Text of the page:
Change. That is the first thought that comes to people’s minds when they hear the phrase ‘Generation Y’. Generation Y, also widely known as millennials, is considered to be made up of those born between 1981-1996. This is the generation which started off their learning streak with the help of the old-school classroom setting, and has had a long and evolving relationship with technology over the years. Starting off their journey without any digital help, the generation of industry leaders such as Mark Zuckerberg has seen constant changes, from smartphones to personal computers. This is the generation that gave meaning to the internet and has tried endlessly to support any transition and welcome change for the better.
On the other hand, Generation Z is considered to be the generation which was born with a tablet in hand. Though the specific timeline that categorises the digital era’s generation is till not fully determined, researchers globally believe that Generation Z refers to people born between 1995-2005. Unlike millennials, who still dominate the market because of their staggering population, the oldest of Generation Z have graduated university this year. Being raised through one of the most lethargic economic recessions, Generation Z is seen as the more optimistic generation, and is less likely to take loans for higher education purposes. Both of the generations are fast-paced learners, but whereas millennials have developed their own ways to learn from technology, Generation Z has grown using the rapidly changing channels and other mediums. Let’s discuss how different are these generations while adapting to different eLearning training programmes and what suits them best.
How they are different?
A millennial born in 1991 started off their journey by learning most of the things from their parents and teachers. This was a time when there was no wide use of internet, and cellular phones were just barging in. Millennials started off with just a black and white phone, and since then have embraced everything from the internet, social media, online education, smartphones, and other technological advancements with arms wide open, while also leaving aside the skeptical notions of the complexity of implementing technology into the long-used, trusted methods.
Generation Z is all set to enter the workforce, and their approach is based on the digital lifestyle. According to research, close to 77% of those aged 12-17 in the United States own a cell phone. Generation Z have grown up using smartphones and have spent most of their time swiping rather than watching television or exchanging emails. While both of the generations have a visible age gap, it can be observed that both have shown a sense of comfort while adapting to newer technologies.
Who learns better?
Growing in the text-oriented environment has given Generation Z an upper hand towards being more optimistic about the upcoming technologies. It is the generation that demands flexibility and the freedom to work from home, collaborate and contribute from any smart device possible. Going through one of the most critical economic failures, Generation Z values success more than their predecessors, and is less tolerant and welcoming to the hierarchical corporate culture. It can be observed that both of the generations have what it takes to adapt and learn via an e-learning session which is conducted through modules or live video. However, Generation Z can take the lead here as they have been more familiar with e-learning and can balance out the learning without the need of a physical help of a trainer.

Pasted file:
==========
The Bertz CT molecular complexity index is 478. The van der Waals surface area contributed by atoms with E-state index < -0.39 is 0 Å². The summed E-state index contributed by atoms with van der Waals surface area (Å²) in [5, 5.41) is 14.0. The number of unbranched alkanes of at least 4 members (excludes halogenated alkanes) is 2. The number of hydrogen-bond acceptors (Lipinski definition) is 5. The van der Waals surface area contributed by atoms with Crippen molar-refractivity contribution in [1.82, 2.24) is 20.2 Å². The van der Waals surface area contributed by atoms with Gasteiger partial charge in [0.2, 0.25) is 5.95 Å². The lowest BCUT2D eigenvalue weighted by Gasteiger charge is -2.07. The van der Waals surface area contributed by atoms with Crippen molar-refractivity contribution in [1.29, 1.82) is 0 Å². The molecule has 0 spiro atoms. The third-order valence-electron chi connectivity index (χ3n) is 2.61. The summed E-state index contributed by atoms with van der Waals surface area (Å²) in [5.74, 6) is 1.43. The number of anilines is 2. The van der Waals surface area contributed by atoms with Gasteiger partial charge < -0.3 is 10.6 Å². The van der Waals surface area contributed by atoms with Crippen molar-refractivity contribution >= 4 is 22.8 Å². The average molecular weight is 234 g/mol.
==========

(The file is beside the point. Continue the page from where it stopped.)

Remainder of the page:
If observed correctly, millennials have been the shapers of the digital era, the people who invented social media, and have been the foundation pillars of the digital movement. On the other hand, Generation Z can be considered as the fast learners who would adapt to e-learning training programmes as they have a stronger connection with digital learning which has shaped their lives around the digital spectrum.
In terms of effective learning, e-learning training programmes have proven to be one of the most cost-effective methods. It gives the freedom to an employee to maximize the learning experience while wasting the least resources as possible. A number of companies are designing intuitive e-learning programmes for various organisations from different fields. It takes specific research about an organisation to create a custom training programme that will prove to be more effective than the traditional teaching methods. The rise in demand has increased the competition in the e-learning industry and now leaders can also opt for LMS vendor selection processes to choose the best-suited creator for their programmes. The future is about going digital – learning and creating digitally – and that will require both the Generations Y and Z to adapt the technology smartly.